Gayle Tzemach Lemmon - Quotes

There are 42 quotes by Gayle Tzemach Lemmon at Find your favorite quotations and top quotes by Gayle Tzemach Lemmon from this hand-picked collection about time, business, women, war. Feel free to share these quotes and sayings on Facebook, Pinterest, Tumblr & Twitter or any of your favorite social networking sites.

Entrepreneurship isn't for everyone, and not everyone is going to be an entrepreneur, but women who turn to business, turn to economics, because there are people depending on them, I think that their creativity, their resilience, their spirit, embody what's best about entrepreneurship. ---->>>

In Nigeria, along with its West African neighbor Ghana, women are now starting businesses in greater numbers than men. ---->>>

The lessons I learned from my mother and her friends have guided me through death, birth, loss, love, failure, and achievement, on to a Fulbright scholarship and Harvard Business School. They taught me to believe that anything was possible. They have proven to be the strongest family values I could ever have imagined. ---->>>

I don't often think of Donald Trump, but his daughter is very smart. She's a woman working in real estate, which is predominantly men, and she's both savvy and articulate about her business and her business acumen. ---->>>

My mother never asked me whether I wanted to go to college, but told me I was going - to the University of Maryland on an academic scholarship. ---->>>

Women in Afghanistan do not ask the United States to stay for the simple or sentimental reason of safeguarding their rights. They are the first ones to say that this is not enough of a reason for the world's remaining superpower to remain in their country. ---->>>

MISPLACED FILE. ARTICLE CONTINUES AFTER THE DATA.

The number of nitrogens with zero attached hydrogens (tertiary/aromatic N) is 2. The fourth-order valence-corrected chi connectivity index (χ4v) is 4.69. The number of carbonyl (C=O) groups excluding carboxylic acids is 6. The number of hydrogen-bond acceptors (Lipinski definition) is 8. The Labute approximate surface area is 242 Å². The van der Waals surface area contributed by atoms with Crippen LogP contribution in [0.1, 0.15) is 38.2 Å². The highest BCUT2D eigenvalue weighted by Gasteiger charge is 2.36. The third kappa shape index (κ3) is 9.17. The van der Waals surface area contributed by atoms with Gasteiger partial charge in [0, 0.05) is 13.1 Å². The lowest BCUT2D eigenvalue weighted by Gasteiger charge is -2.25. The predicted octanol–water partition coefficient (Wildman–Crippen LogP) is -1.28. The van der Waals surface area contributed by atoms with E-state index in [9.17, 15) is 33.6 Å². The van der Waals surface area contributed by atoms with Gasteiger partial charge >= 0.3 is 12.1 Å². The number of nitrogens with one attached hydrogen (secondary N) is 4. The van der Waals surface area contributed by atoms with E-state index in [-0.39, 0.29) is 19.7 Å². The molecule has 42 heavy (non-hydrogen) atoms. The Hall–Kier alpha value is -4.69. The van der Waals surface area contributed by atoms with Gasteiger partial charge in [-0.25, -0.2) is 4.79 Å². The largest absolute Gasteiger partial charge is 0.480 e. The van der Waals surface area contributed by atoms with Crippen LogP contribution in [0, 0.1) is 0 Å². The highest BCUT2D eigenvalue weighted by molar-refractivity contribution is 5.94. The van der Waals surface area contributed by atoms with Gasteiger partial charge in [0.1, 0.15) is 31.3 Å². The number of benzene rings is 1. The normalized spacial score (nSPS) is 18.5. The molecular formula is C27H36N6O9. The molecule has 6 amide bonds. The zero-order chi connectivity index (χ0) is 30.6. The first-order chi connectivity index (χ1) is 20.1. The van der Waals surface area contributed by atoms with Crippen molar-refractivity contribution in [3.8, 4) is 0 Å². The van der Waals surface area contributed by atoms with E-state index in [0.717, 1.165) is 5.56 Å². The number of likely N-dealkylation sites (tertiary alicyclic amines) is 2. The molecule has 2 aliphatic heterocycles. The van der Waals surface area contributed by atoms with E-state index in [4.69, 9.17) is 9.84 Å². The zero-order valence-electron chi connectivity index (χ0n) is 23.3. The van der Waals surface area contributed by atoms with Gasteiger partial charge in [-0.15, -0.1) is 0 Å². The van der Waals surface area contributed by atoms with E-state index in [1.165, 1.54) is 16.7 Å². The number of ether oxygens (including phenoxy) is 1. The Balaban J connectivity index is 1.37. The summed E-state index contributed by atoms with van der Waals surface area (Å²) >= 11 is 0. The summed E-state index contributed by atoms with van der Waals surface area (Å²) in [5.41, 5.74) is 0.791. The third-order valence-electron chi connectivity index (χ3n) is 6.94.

When people can't feed their children, nothing else positive happens. You don't have to look farther than the United States to see that. ---->>>

Because microfinance is so manageable in terms of the size of the loan, people have made it the cornerstone to lifting women out of poverty. ---->>>

We are so used to seeing women as victims of war to be pitied rather than survivors of war to be respected. ---->>>

What I learned at journalism school and at ABC - those skills are the same no matter where you are in the world. ---->>>

A social entrepreneur finds market-based solutions for change. Because without a market-based solution, without a sustainable solution, you go nowhere. ---->>>

Certainly Afghans in general and women in particular want a country in which security is a daily reality rather than a campaign slogan or the focus of drive-by speeches from diplomats dropping in for the day. ---->>>

In Afghanistan, life is so fragile; who knows what the next week will bring? That fragility really affects the way you're able to report, and the kind of stories people will tell you. ---->>>

Microfinance does not require previous experience or loans to the same extent as a small-business loan, so it's easier for women to enter the micro sector. ---->>>

The military alone cannot end the conflict in Afghanistan. On that much nearly everyone can agree, offering a rare island of consensus among sides otherwise divided on the question of how and when America's longest-ever war should wind down. ---->>>

Women who choose to breastfeed should get as much education and support as possible. ---->>>

I worked at at a time when nobody knew what 'dot com' was. ---->>>

A lot has been said about single mothers. Most of it has been less than flattering. ---->>>

Educated mothers are 50 percent more likely to immunize their children than mothers with no schooling. ---->>>

Giving birth to a baby does not make you an infant. ---->>>

I think for larger-scale entrepreneurship, it's true - for men and women - that people who already have capital tend to do better. ---->>>

I think that sometimes people are frightened to take the risk of entrepreneurship. ---->>>